Ayer Mansion

Boston’s Tiffany Treasure. Built between 1899 and 1902 for businessman and art collector Frederick Ayer, the Ayer Mansion is the country’s only surviving residence created by famed American artist and designer, Louis Comfort Tiffany. Named a National Historic Landmark in 2005, the Ayer Mansion exemplifies what critics of the day called Tiffany’s “dumbfounding versatility.” At the Ayer Mansion, Tiffany-designed stone and glass mosaics, graceful metalwork, Favrile glass vases, custom furniture, intricate plaster work, elaborate art glass windows, and unexpected architectural flourishes all work together to create a cohesive masterpiece. Since 1998, the Campaign for the Ayer Mansion has been restoring and preserving this singular treasure. Now home to the non-profit Bayridge Residence & Cultural Center, the Ayer Mansion is open monthly for scheduled public tours and by appointment as well as during its annual lecture series and other public events.

Tours of the Ayer Mansion are usually offered at least one Saturday and one Wednesday a month (with the exception of August, when the house is closed to the public) and are posted two months in advance. Tours last approximately one and a quarter hour. Reservations are required for all public tours as space is limited. If you have reserved a spot, but cannot attend, please let us know so that we can plan accordingly.

Come experience Louis Comfort Tiffany’s vision for a grand Boston home. A Rare Surviving Tiffany Gem. The Ayer Mansion at 395 Commonwealth Avenue in Boston, Massachusetts is a rare surviving example of the residential work of artist Louis Comfort Tiffany. A master of surface ornament and color, Tiffany helped pioneer the interior design profession and revolutionize the art of stained glass. He was the “most fashionable purveyor of taste” during America’s Gilded Age at the turn of the twentieth century. His influence extended beyond the American home, to every type of public and private institution. It also reached beyond the United States to Europe where he was praised for his “dumbfounding versatility.”

The Ayer Mansion is one of only three surviving Tiffany intact residential commissions, which include the interiors of the Samuel L. Clemens (Mark Twain) House in Hartford, Connecticut (1881) and the Pierre Ferry House in Seattle, Washington (1903–1906), both of which are actually redesigns by Tiffany. The Ayer Mansion stands alone as the sole example of a house designed from its inception by the artist.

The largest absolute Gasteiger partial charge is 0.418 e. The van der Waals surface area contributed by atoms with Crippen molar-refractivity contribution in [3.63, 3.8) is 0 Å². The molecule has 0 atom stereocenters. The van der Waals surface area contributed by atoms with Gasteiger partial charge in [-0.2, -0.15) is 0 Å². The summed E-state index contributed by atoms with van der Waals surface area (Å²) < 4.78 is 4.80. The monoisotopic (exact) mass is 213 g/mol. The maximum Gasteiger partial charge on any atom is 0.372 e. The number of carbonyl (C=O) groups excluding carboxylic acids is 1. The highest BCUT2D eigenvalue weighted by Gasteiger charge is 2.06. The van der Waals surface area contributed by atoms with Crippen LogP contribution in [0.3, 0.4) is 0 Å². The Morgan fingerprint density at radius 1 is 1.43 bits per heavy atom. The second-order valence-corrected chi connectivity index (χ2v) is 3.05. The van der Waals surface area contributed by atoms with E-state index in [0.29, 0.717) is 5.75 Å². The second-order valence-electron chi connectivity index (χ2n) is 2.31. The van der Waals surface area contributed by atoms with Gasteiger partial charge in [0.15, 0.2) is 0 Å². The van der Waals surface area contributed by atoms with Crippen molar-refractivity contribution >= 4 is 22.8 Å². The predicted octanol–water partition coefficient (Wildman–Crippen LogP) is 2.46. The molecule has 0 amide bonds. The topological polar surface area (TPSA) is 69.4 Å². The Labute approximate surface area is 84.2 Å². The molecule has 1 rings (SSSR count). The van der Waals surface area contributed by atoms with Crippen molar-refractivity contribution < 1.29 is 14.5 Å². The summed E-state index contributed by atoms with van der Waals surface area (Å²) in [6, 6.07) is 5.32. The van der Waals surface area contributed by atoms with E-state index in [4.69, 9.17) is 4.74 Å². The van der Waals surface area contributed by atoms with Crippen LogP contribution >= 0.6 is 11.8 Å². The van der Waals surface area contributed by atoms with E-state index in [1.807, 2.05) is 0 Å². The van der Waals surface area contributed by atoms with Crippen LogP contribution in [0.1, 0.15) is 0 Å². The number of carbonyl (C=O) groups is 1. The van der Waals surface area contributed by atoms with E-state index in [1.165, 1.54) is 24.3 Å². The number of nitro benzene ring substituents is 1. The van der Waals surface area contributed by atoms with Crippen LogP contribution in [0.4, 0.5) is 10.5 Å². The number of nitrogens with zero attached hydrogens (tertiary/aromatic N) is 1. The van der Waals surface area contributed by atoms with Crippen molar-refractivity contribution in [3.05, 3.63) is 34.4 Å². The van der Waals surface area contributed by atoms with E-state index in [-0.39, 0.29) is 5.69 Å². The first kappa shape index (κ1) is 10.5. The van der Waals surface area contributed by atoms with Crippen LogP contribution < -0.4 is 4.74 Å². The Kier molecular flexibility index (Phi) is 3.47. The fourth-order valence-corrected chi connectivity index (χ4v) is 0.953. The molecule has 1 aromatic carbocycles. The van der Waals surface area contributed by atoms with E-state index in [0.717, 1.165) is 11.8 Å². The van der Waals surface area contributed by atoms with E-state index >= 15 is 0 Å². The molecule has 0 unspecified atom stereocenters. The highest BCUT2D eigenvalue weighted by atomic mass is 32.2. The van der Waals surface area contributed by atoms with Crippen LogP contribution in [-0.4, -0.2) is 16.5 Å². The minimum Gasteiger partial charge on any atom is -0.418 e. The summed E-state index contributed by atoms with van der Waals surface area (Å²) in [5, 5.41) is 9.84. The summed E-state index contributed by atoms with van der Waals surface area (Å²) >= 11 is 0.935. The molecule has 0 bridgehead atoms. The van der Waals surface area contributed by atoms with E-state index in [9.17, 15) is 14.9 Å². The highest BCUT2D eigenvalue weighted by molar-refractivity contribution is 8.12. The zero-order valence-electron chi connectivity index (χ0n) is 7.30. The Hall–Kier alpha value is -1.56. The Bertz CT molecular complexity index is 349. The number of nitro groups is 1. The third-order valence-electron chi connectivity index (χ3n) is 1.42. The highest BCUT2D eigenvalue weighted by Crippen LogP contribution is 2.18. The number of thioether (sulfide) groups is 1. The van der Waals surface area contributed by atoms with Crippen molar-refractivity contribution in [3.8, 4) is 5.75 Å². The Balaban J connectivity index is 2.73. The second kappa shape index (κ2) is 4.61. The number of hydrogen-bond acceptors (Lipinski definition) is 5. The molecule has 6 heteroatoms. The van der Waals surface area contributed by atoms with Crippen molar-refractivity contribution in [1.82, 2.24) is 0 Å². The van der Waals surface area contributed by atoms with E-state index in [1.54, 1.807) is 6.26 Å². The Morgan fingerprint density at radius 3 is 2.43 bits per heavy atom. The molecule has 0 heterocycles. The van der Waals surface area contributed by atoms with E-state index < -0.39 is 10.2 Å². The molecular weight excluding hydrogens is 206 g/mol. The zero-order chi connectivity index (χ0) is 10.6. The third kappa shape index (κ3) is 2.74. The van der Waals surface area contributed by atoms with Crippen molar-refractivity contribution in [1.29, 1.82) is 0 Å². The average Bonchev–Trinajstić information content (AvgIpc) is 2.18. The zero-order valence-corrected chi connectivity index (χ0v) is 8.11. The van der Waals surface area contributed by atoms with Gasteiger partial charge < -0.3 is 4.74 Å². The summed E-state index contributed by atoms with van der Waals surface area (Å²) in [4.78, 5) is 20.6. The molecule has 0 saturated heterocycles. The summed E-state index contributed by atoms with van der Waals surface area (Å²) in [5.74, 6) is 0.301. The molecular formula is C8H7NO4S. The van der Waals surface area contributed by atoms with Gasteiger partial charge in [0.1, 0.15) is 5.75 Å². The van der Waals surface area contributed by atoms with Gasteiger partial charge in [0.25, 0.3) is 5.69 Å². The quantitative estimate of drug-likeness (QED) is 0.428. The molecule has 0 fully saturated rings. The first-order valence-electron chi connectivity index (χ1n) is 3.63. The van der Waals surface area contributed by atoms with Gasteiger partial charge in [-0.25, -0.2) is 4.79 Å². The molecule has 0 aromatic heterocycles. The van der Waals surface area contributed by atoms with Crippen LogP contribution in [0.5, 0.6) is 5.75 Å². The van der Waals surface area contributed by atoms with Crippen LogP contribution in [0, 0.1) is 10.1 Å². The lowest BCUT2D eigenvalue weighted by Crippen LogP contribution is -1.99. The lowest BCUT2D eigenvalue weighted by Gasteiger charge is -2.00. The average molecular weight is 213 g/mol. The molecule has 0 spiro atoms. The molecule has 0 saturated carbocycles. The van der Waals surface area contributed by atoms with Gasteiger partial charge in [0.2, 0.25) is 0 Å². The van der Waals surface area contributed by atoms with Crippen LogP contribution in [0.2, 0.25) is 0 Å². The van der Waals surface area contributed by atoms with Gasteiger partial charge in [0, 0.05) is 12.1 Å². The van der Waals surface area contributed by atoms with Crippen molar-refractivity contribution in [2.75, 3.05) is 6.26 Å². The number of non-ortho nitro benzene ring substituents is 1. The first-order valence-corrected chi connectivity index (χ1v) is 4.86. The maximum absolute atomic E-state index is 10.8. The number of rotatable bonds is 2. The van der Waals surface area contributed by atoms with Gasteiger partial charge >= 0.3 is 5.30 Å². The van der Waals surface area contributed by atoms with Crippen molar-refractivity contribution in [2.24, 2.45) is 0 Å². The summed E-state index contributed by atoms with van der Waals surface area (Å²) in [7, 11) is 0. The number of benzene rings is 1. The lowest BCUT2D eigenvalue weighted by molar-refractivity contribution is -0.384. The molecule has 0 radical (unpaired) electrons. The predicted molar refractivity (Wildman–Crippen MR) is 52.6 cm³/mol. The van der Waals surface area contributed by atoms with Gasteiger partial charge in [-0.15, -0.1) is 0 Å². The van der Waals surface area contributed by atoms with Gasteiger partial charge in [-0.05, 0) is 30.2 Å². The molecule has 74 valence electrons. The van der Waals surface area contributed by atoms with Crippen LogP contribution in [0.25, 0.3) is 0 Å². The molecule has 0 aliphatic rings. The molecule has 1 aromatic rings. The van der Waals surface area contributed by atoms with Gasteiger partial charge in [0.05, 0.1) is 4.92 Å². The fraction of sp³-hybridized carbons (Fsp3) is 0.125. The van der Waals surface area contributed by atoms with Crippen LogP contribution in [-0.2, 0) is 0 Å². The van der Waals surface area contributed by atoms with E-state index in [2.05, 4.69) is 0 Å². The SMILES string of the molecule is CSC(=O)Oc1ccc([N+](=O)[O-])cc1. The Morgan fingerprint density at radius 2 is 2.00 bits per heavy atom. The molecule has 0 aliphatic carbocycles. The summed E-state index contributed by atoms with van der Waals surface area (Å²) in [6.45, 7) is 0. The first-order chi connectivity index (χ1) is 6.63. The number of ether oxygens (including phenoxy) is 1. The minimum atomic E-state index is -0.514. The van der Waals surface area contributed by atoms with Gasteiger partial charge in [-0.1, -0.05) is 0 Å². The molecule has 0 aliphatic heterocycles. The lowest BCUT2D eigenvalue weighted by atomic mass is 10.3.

The Ayer Mansion also displays the only known example of surviving Tiffany exterior decoration in situ. While Tiffany is known to have designed dozens of interiors during his 50-year career, he rarely undertook exterior ornamentation. His own house, Laurelton Hall in Oyster Bay, Long Island and the Ayer Mansion are the only two known exceptions. Of these two, only the Ayer Mansion survives intact; Laurelton Hall burned to the ground in the 1950s and individual components of its exterior can be seen at the Metropolitan Museum of Art in New York City and the Charles Hosmer Morse Museum of American Art in Winter Park, Florida.

The Ayer Mansion exemplifies several of Tiffany’s innovative contributions to American design. The façade and entrance hall comprise a coherent, integrated composition. This continuity of design resulted in a total, unified work of art, a concept that “Tiffany heralded in America.” Within the composition, Tiffany included art glass and mosaic surfaces using convention-breaking techniques and materials pioneered decades earlier by Tiffany himself. For example, the interior includes opalescent glass, semi-transparent glass backed by metallic foil, and “plated” surfaces.

In addition to founding the interior design profession, Tiffany also established and popularized new tastes for interior spaces. In the 1870s, influenced by his own extended travel, he and his fellow Associated Artists helped create widespread interest in Orientalism: the art of Persia, India, Byzantium, Japan, and North Africa. The art of the East remained a dominant influence in his designs throughout his career. At the Ayer Mansion, austere architectural forms and smooth surfaces provide a foil for the rich Near Eastern patterns and color combinations and for his experimental glass.

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